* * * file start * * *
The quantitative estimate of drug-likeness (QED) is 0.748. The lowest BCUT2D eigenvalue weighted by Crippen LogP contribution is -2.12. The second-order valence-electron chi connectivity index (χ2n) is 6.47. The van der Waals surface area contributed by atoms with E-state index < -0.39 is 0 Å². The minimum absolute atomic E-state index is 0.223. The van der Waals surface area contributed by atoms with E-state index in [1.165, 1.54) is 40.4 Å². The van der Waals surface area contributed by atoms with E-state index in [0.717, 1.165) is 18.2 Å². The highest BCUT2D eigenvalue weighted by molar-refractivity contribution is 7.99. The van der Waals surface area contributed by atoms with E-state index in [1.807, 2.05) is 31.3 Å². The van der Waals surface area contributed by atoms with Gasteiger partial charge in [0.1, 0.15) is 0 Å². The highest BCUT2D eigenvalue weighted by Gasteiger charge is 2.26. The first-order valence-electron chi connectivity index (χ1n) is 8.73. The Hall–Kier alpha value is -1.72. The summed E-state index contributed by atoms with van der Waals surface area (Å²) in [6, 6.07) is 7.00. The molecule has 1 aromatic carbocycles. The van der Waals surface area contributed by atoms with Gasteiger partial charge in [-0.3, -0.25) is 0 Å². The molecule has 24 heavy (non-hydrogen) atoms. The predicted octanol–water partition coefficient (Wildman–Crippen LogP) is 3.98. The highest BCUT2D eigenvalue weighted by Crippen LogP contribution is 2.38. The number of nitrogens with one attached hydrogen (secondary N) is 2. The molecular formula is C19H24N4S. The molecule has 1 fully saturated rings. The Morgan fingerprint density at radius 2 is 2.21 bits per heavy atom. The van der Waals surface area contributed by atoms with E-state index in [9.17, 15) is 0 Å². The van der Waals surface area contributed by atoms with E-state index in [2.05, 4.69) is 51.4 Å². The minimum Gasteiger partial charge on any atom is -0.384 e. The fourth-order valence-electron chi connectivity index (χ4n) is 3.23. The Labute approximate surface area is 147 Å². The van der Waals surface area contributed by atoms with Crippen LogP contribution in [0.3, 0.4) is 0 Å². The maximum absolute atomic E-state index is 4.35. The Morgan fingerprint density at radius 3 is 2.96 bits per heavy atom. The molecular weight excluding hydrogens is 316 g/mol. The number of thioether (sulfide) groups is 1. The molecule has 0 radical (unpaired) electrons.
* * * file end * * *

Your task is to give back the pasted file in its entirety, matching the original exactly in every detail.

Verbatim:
The quantitative estimate of drug-likeness (QED) is 0.748. The lowest BCUT2D eigenvalue weighted by Crippen LogP contribution is -2.12. The second-order valence-electron chi connectivity index (χ2n) is 6.47. The van der Waals surface area contributed by atoms with E-state index < -0.39 is 0 Å². The minimum absolute atomic E-state index is 0.223. The van der Waals surface area contributed by atoms with E-state index in [1.165, 1.54) is 40.4 Å². The van der Waals surface area contributed by atoms with E-state index in [0.717, 1.165) is 18.2 Å². The highest BCUT2D eigenvalue weighted by molar-refractivity contribution is 7.99. The van der Waals surface area contributed by atoms with E-state index in [1.807, 2.05) is 31.3 Å². The van der Waals surface area contributed by atoms with Gasteiger partial charge in [0.1, 0.15) is 0 Å². The highest BCUT2D eigenvalue weighted by Gasteiger charge is 2.26. The first-order valence-electron chi connectivity index (χ1n) is 8.73. The Hall–Kier alpha value is -1.72. The summed E-state index contributed by atoms with van der Waals surface area (Å²) in [6, 6.07) is 7.00. The molecule has 1 aromatic carbocycles. The van der Waals surface area contributed by atoms with Gasteiger partial charge in [-0.3, -0.25) is 0 Å². The molecule has 24 heavy (non-hydrogen) atoms. The predicted octanol–water partition coefficient (Wildman–Crippen LogP) is 3.98. The highest BCUT2D eigenvalue weighted by Crippen LogP contribution is 2.38. The number of nitrogens with one attached hydrogen (secondary N) is 2. The molecular formula is C19H24N4S. The molecule has 1 fully saturated rings. The Morgan fingerprint density at radius 2 is 2.21 bits per heavy atom. The van der Waals surface area contributed by atoms with E-state index in [9.17, 15) is 0 Å². The van der Waals surface area contributed by atoms with E-state index in [2.05, 4.69) is 51.4 Å². The minimum Gasteiger partial charge on any atom is -0.384 e. The fourth-order valence-electron chi connectivity index (χ4n) is 3.23. The Labute approximate surface area is 147 Å². The van der Waals surface area contributed by atoms with Crippen LogP contribution in [0.3, 0.4) is 0 Å². The maximum absolute atomic E-state index is 4.35. The Morgan fingerprint density at radius 3 is 2.96 bits per heavy atom. The molecular weight excluding hydrogens is 316 g/mol. The number of thioether (sulfide) groups is 1. The molecule has 0 radical (unpaired) electrons.